• Pixel: add to cart - This metric tracks event where a product is added to a customer's shopping cart.

    • Pixel: initiate checkout - This metric tracks event where a customer enters the checkout flow prior to completing the checkout flow.

    • Pixel: add payment info - This metric tracks event where payment information is entered during the checkout flow.

    • Pixel: purchase - This metric tracks event where a purchase is made or checkout flow is completed.

      *To learn more about Pixel events, click here.

  • Total Conversions

The total number of conversions including all recorded conversion events. What events are counted as conversions can be customized, and whenever such events occur they are counted as a conversion.

  • CPA (​Cost Per Action)

Cost-per-Action refers to the cost of each desired conversion. This is computed by dividing the total number of conversions generated by the total advertising cost of the campaign.

  • CVR (Conversion Rate)

Conversion rate refers to the ratio of conversions to the number of visitors. The higher the conversion rate, the more effective the online advertising campaign generally is. Conversely, if your conversion rate is low, your ad may be less competitive or you may need to account for alternative factors, such as product prices.

  • ROAS (Return On Ad Spend)

ROAS is a measure of the efficiency of your ad spend. ROAS is typically expressed as ratio or percentage - it is the ratio of total revenue generated by your ads compared to the aggregate advertising. This is a useful indicator to judge the effectiveness of your online campaigns in terms of sales - 1:1 implies that the campaign broke even while a ratio greater than 1:1 signifies positive return on ad spend. 

  • Bounce rate

This is single-page sessions divided by all sessions or the percentage of all sessions on your site in which users viewed only a single page and triggered only a single request made to the Analytics server.

Key Metrics for Reach Campaigns

  • Impressions

Your exposure is measured in terms of impressions, which are the number of times an ad is displayed on-screen to potential customers.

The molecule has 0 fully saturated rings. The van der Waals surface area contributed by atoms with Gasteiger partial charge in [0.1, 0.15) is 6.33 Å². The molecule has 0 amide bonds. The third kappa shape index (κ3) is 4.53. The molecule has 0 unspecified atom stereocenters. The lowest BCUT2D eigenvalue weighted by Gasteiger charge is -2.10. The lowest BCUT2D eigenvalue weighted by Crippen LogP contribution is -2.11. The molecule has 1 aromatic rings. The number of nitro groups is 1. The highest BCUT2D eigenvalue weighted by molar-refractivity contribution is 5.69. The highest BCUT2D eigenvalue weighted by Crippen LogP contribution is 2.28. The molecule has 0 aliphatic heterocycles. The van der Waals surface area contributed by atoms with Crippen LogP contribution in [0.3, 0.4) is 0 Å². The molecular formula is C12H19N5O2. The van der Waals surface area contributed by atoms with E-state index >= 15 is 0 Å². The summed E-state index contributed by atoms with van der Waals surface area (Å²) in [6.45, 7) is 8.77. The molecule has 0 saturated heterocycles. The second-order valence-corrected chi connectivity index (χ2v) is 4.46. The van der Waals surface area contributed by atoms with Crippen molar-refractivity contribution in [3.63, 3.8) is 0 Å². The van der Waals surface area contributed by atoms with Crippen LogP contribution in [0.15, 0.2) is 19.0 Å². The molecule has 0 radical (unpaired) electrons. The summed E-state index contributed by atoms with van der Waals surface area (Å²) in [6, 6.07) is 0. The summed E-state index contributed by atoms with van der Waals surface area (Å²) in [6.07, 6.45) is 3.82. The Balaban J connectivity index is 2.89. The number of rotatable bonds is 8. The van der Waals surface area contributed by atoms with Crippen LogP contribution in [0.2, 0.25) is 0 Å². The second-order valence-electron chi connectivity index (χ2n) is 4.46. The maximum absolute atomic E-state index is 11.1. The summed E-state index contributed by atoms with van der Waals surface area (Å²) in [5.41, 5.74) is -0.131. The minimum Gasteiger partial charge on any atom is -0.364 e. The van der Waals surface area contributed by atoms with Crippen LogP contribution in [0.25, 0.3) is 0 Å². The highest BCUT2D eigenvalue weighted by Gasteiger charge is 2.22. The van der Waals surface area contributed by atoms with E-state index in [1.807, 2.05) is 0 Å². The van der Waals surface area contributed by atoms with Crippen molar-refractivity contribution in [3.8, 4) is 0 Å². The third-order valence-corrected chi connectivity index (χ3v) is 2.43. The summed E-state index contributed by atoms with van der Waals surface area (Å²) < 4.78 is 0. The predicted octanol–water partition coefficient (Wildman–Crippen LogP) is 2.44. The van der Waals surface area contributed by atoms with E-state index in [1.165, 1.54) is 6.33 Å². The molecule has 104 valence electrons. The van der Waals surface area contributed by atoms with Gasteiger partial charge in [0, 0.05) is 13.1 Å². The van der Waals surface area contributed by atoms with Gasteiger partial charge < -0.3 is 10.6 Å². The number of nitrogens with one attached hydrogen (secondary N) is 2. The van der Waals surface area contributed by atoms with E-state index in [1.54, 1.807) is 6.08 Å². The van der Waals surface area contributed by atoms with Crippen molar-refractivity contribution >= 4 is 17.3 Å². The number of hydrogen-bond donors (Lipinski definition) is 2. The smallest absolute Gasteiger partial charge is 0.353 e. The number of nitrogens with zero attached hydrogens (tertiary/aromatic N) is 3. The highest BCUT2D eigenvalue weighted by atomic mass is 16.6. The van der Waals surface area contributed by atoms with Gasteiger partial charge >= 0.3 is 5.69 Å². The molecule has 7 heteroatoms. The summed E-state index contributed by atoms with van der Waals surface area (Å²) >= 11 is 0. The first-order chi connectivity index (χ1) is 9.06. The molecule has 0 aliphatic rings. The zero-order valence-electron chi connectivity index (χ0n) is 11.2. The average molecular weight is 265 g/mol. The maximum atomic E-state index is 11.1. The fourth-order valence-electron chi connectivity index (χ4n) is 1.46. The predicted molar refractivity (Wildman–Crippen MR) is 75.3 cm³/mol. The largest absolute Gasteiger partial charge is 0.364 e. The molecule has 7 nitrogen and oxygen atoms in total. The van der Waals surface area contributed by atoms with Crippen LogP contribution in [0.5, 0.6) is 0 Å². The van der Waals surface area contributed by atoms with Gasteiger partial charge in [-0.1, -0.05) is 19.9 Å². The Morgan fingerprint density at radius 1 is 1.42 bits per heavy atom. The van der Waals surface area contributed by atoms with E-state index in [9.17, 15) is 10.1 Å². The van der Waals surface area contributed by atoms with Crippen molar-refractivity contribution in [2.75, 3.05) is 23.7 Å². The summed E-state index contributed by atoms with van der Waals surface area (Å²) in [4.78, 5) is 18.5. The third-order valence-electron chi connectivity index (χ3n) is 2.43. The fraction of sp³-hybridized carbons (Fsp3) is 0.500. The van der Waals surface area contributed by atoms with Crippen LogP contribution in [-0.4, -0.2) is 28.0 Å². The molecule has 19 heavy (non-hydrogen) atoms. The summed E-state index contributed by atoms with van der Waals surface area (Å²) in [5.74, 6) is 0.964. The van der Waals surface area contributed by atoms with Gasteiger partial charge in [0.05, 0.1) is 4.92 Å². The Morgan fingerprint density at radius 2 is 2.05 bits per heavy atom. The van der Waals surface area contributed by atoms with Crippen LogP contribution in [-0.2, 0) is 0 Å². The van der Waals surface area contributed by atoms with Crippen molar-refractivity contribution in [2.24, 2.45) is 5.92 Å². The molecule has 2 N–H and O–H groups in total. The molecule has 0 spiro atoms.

• Reach

While impressions are based on the number of times an ad is shown, reach is taken into account the number of users. For example, if an ad was shown to a user 3 times, it counts as 3 impressions and 1 reach.

  • Frequency

Frequency is the average number of times an ad is shown to an user. If the frequency is high, users may become tired of the ad in question, so it is generally recommended to change the creative when its frequency exceeds 3.5.

  • CPM (Cost per Thousand Impressions)

An indicator of the average cost of 1,000 impressions. This is the most commonly used cost method for reach campaigns.

Key Metrics for Video Campaigns

  • CPV (Cost Per View)

The average cost is paid when a user watches beyond the 30-second mark of an ad (or the full ad if the video ad is less than 30 seconds) or interacts with the video (whichever comes first).

  • Views

Views are the number of times users watched a given video.

  • View Rate

The hit rate is counted as the number of views or engagements from video ads divided by the number of ad impressions (video and thumbnail impressions).

  • Video played to 25%*

Shows how many times the video has been watched beyond 25% of its duration

  • Video played to 50%*

Shows the number of times a video has been watched beyond 50% of its duration.

  • Video played to 75%*

Shows how many times a video has been watched beyond 75% of its duration.

  • Video played to 100%*

Shows the number of times a video has been watched all the way to the end.


*Note: For the ‘Video Play Progress’ metric, only users who watched a given video all the way to the end are counted.  If a user engages with a video by clicking on a URL as shown, a companion banner, an extension, etc., a view will be added to the count.  If a user watches only 15 seconds of a 20-second video and then clicks on a displayed URL to go to a landing page, this is counted as a hit.  However, since the video in such a case was not played to the end, it does not count towards the ‘100% video playback’ count.